Common Misunderstandings About Antitrust Laws
You may have first heard about antitrust law in your high school history class when you studied the Sherman Antitrust Act of 1890. Many people believe that this act criminalizes all monopolies, but this is not actually true. A monopoly or antitrust matter could have serious legal implications at the federal level. If you are convicted of an antitrust violation as an individual, you could face up to a year in prison and fine of up to $1 million. Corporations found guilty of similar violations could be fined up to $100 million. If you are facing antitrust charges, you need to understand what some of the more common misconceptions about monopolies are.
Antitrust Laws Protect Small Businesses
The premise behind the Sherman Antitrust Act of 1890 is to protect the rights of businesses to compete in the marketplace fairly. Many people assume that this means that the unfair advantage of large businesses or conglomerates would fall under this. While it can be difficult for small businesses to compete against larger companies that have more substantial resources, the reality is that this law is designed to protect the consumer. Monopolies can restrict the rights of consumers to benefit from a free marketplace, so consumers' rights are taken into consideration in a legal case rather than the rights of competing businesses.
All Monopolies Are Illegal
A monopoly forms over time as a successful company consistently grows and thrives, and weaker companies inevitably fall to the wayside. Criminalizing all monopolies essentially would discourage companies from being as successful as they can. This could impact the consumer negatively. The Supreme Court clarified the antitrust law by stating that criminal monopolies are those that willfully acquire assets with the intention of creating a monopoly. If the monopoly develops out of superior products, business strategy or other efforts, it is not illegal.
Antitrust Laws Are Irrelevant
The antitrust law was originally passed to ensure a fair marketplace at a time when railroads were corporate giants. While the original purpose for creating the law has long been addressed fully under the Sherman Act, the matter continues to be relevant in business today. From retail to technology and other industries, some corporations may attempt to squash competition through unfair practices. Others may dominate their industry because of their superior products or business practices. This is where you will find the relevance of antitrust laws. However, the interpretation of the law in the modern day continues to evolve as technologies and other factors change as well. This is why those who are charged with an antitrust crime today should seek the professional legal guidance of a skilled criminal defense lawyer in Atlanta who has experience with this area of the law.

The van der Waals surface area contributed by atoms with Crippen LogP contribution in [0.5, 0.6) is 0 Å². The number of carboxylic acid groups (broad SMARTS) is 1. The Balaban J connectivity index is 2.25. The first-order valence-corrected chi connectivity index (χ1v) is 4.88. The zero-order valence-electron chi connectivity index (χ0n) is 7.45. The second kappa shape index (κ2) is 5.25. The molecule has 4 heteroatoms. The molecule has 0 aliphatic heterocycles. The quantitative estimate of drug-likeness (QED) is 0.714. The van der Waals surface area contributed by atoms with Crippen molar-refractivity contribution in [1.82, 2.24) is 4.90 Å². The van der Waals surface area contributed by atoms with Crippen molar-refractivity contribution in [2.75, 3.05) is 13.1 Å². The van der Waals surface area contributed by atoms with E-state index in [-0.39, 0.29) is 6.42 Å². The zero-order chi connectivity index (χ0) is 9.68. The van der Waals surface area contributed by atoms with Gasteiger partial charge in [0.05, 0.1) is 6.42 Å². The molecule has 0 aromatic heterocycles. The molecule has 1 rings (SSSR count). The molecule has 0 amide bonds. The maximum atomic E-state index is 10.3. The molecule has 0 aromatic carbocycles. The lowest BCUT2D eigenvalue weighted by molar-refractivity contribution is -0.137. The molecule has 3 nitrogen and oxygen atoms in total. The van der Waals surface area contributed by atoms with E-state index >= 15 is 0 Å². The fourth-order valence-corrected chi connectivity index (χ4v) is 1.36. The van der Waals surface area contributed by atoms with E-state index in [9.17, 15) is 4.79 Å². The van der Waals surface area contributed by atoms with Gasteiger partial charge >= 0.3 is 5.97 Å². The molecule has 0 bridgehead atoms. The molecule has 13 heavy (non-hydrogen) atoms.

Antitrust Enforcement Is Lax
There is a misconception that the Federal Trade Commission does not actively enforce antitrust laws. While this misconception is rooted in government history dating back for decades, it may be perpetuated by the fact that there are so many large conglomerates that dominate various industries. In reality, the FTC actively monitors mergers, acquisitions, reports of price-fixing and other related aspects of antitrust laws. If you are dealing with an antitrust charge today, that charge may have been directly related to the FTC’s monitoring practices or to a complaint from another party.
Atlanta Criminal Defense Attorneys
From antitrust issues to fraud, domestic violence and many other criminal charges, our Atlanta criminal defense attorneys are available to help. With more than three decades of experience, we have successfully achieved many acquittals and dismissals for our clients over the years, and we are available to speak with you about the charges that you are facing. Whether you are dealing with state or federal charges, we can help you to explore your legal options through a free consultation. Our vast experience with criminal charges related to fraud, domestic violence, DUI, tax evasion and more enable us to provide comprehensive representation to our clients. Contact us by phone at (404) 471-3177, or fill out our online form today for additional assistance.